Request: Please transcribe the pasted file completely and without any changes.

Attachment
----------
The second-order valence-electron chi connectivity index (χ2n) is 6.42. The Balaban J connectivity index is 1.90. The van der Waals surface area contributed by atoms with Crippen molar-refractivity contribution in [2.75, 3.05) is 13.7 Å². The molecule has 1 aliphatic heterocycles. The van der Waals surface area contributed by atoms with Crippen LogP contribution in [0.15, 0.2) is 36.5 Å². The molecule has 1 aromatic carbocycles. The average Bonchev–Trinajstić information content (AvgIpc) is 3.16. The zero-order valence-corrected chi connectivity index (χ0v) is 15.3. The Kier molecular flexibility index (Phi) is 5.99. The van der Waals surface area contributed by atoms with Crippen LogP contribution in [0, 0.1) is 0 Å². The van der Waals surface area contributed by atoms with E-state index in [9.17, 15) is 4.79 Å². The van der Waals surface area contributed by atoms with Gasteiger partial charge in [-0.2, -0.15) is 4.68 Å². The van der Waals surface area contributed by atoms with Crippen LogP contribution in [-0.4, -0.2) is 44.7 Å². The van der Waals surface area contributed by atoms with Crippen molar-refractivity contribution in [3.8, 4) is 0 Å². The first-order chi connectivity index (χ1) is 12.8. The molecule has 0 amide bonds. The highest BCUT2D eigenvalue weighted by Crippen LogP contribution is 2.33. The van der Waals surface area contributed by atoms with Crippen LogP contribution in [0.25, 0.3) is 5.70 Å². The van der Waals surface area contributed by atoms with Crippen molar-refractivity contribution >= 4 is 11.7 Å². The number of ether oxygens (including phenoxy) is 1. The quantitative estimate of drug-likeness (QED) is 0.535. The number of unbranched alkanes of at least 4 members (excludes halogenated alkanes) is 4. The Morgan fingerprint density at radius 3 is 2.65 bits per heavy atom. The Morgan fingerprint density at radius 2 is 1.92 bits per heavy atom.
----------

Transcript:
The second-order valence-electron chi connectivity index (χ2n) is 6.42. The Balaban J connectivity index is 1.90. The van der Waals surface area contributed by atoms with Crippen molar-refractivity contribution in [2.75, 3.05) is 13.7 Å². The molecule has 1 aliphatic heterocycles. The van der Waals surface area contributed by atoms with Crippen LogP contribution in [0.15, 0.2) is 36.5 Å². The molecule has 1 aromatic carbocycles. The average Bonchev–Trinajstić information content (AvgIpc) is 3.16. The zero-order valence-corrected chi connectivity index (χ0v) is 15.3. The Kier molecular flexibility index (Phi) is 5.99. The van der Waals surface area contributed by atoms with Crippen LogP contribution in [0, 0.1) is 0 Å². The van der Waals surface area contributed by atoms with E-state index in [9.17, 15) is 4.79 Å². The van der Waals surface area contributed by atoms with Gasteiger partial charge in [-0.2, -0.15) is 4.68 Å². The van der Waals surface area contributed by atoms with Crippen LogP contribution in [-0.4, -0.2) is 44.7 Å². The van der Waals surface area contributed by atoms with Crippen molar-refractivity contribution in [3.8, 4) is 0 Å². The first-order chi connectivity index (χ1) is 12.8. The molecule has 0 amide bonds. The highest BCUT2D eigenvalue weighted by Crippen LogP contribution is 2.33. The van der Waals surface area contributed by atoms with Crippen LogP contribution in [0.25, 0.3) is 5.70 Å². The van der Waals surface area contributed by atoms with Crippen molar-refractivity contribution >= 4 is 11.7 Å². The number of ether oxygens (including phenoxy) is 1. The quantitative estimate of drug-likeness (QED) is 0.535. The number of unbranched alkanes of at least 4 members (excludes halogenated alkanes) is 4. The Morgan fingerprint density at radius 3 is 2.65 bits per heavy atom. The Morgan fingerprint density at radius 2 is 1.92 bits per heavy atom.